Dianne: So, the topic this month is “breaking the rules” — the rules we break, the rules we want to break… I feel like we break a lot of rules. Like the one that says we’re supposed to focus our efforts on one genre. Our stories do fall under the romance umbrella, specifically queer romance, but inside that…we’re not so good at focusing on a single subgenre, are we?
Anah: Nooo, not so much. Maybe it’s because there’s two of us? Or maybe it’s mostly me… *hides the stack of science fiction, cozy mysteries, and fantasy novels in the WIP pile* You can always blame me, you know that. We also don’t write exclusively gay characters in our gay romances, that’s another one I notice we’ve broken pretty much all over the place—a lot of our heroes are bisexual and even have past (once-happy) opposite-sex relationships.
Dianne: Oh, man. Yeah. We’re really not good at following that one. Or our characters aren’t. Maybe I’ll blame them, instead. *laugh* Then there’s the rule that says we’re supposed to choose a side: plotter vs. pantser. We’re on both sides of that war…
Anah: I think we’re both on both sides of that war individually as well as together. Though you like lists more than I do. Between us, I’m the pantser. I feel for you most days because it’s got to be like sitting in the back seat during a car chase through rush hour, dealing with me. I have eleventy-three ideas out there and am headed for the edge of town while you’re back writing down the first thing I said.
Dianne: I do love my lists. But I also love letting the story run away with us. I’m not much better than you when it comes to new ideas… I just get away with it because I’m sneaky. I write them on the list and pretend I’m picking something we planned ahead for!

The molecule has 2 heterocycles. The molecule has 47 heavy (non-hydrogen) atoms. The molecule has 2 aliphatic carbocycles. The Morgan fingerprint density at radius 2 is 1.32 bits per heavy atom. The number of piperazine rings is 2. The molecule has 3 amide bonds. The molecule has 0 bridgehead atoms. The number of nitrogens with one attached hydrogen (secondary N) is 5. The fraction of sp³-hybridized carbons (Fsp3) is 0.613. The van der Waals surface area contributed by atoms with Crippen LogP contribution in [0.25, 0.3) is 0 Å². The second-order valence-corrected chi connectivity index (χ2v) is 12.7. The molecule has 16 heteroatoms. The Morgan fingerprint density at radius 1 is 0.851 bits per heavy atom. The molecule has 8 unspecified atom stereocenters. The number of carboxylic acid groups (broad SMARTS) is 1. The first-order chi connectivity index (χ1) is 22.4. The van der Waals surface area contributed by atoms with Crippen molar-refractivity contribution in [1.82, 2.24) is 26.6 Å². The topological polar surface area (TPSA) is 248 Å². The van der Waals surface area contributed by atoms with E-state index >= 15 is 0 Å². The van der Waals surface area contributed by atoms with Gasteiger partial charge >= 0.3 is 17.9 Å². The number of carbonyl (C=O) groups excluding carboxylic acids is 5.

Anah: Once the first draft is done, I’m not a pantser at all. You know me, we finish and I’m all: I REGRET EVERYTHING. I want to pull it apart and analyse it down to whether or not we used too many three-letter words on each page and things like that. It’s funny now that we’re talking about rules and I’m wracking my brain to think of some because I think we used to care a lot more about them when we were younger and starting out. Sometimes rules aren’t very helpful, at least not on the first draft of something, because they stop us from exploring.
Dianne: That’s a really good point. We used to be very rules-oriented—do you remember our attempt to map out the placement of theme items before we’d written the story?—but lately all that has fallen away and we’re really story-focused. Whatever is good for the story is what we do.
Anah: I remember that, yes. Ah, the halcyon days of youth when we thought we were actually in charge all the time. What was far more interesting was going back after and finding out what was significant. Same as the elaborate calendars we’ve ended up with; making them beforehand is usually a disaster but we really need them after the fact to make sure we didn’t miss a month or get someone’s age wrong. I was taught that there’s no rule in writing that you can’t break—as long as it works when you break it. I think that’s what happens for us, we do pull ourselves back in line when things don’t work but when it does work, there’s no sense following a rule for the sake of the rule when the writing is successful.
Dianne: And that, of course, is what revisions are for. Figuring out what is and isn’t working, and getting rid of the latter.
Speaking of revisions, we should get back to working on them…
Until next time,
–Anah & Dianne